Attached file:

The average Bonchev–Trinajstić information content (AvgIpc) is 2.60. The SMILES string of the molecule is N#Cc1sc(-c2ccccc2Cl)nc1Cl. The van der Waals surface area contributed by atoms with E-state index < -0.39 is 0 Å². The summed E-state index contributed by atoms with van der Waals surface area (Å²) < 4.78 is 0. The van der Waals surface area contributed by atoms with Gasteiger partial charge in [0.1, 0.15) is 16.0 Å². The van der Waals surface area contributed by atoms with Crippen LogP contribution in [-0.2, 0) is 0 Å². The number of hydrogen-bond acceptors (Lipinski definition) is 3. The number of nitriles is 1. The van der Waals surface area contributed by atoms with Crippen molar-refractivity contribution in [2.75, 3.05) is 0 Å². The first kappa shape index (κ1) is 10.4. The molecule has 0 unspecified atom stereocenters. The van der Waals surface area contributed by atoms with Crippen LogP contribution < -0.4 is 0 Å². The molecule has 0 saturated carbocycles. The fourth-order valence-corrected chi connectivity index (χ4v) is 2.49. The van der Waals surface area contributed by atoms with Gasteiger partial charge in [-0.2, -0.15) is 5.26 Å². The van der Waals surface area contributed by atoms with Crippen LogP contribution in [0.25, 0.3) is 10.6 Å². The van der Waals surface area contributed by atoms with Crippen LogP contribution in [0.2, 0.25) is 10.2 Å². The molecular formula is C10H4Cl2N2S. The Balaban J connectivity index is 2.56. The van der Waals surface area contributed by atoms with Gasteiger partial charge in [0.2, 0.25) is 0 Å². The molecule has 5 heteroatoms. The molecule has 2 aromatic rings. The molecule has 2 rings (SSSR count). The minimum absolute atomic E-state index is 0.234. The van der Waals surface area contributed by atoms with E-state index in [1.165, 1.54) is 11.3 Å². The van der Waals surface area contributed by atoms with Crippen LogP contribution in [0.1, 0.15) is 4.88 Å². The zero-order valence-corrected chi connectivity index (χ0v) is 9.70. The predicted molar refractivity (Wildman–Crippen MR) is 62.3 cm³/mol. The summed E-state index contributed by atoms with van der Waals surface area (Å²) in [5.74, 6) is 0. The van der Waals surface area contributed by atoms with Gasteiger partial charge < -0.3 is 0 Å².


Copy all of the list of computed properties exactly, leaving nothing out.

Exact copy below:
The average Bonchev–Trinajstić information content (AvgIpc) is 2.60. The SMILES string of the molecule is N#Cc1sc(-c2ccccc2Cl)nc1Cl. The van der Waals surface area contributed by atoms with E-state index < -0.39 is 0 Å². The summed E-state index contributed by atoms with van der Waals surface area (Å²) < 4.78 is 0. The van der Waals surface area contributed by atoms with Gasteiger partial charge in [0.1, 0.15) is 16.0 Å². The van der Waals surface area contributed by atoms with Crippen LogP contribution in [-0.2, 0) is 0 Å². The number of hydrogen-bond acceptors (Lipinski definition) is 3. The number of nitriles is 1. The van der Waals surface area contributed by atoms with Crippen molar-refractivity contribution in [2.75, 3.05) is 0 Å². The first kappa shape index (κ1) is 10.4. The molecule has 0 unspecified atom stereocenters. The van der Waals surface area contributed by atoms with Crippen LogP contribution < -0.4 is 0 Å². The molecule has 0 saturated carbocycles. The fourth-order valence-corrected chi connectivity index (χ4v) is 2.49. The van der Waals surface area contributed by atoms with Gasteiger partial charge in [-0.2, -0.15) is 5.26 Å². The van der Waals surface area contributed by atoms with Crippen LogP contribution in [0.25, 0.3) is 10.6 Å². The van der Waals surface area contributed by atoms with Crippen LogP contribution in [0.2, 0.25) is 10.2 Å². The molecular formula is C10H4Cl2N2S. The Balaban J connectivity index is 2.56. The van der Waals surface area contributed by atoms with Gasteiger partial charge in [0.2, 0.25) is 0 Å². The molecule has 5 heteroatoms. The molecule has 2 aromatic rings. The molecule has 2 rings (SSSR count). The minimum absolute atomic E-state index is 0.234. The van der Waals surface area contributed by atoms with E-state index in [1.165, 1.54) is 11.3 Å². The van der Waals surface area contributed by atoms with Crippen LogP contribution in [0.1, 0.15) is 4.88 Å². The zero-order valence-corrected chi connectivity index (χ0v) is 9.70. The predicted molar refractivity (Wildman–Crippen MR) is 62.3 cm³/mol. The summed E-state index contributed by atoms with van der Waals surface area (Å²) in [5.74, 6) is 0. The van der Waals surface area contributed by atoms with Gasteiger partial charge < -0.3 is 0 Å².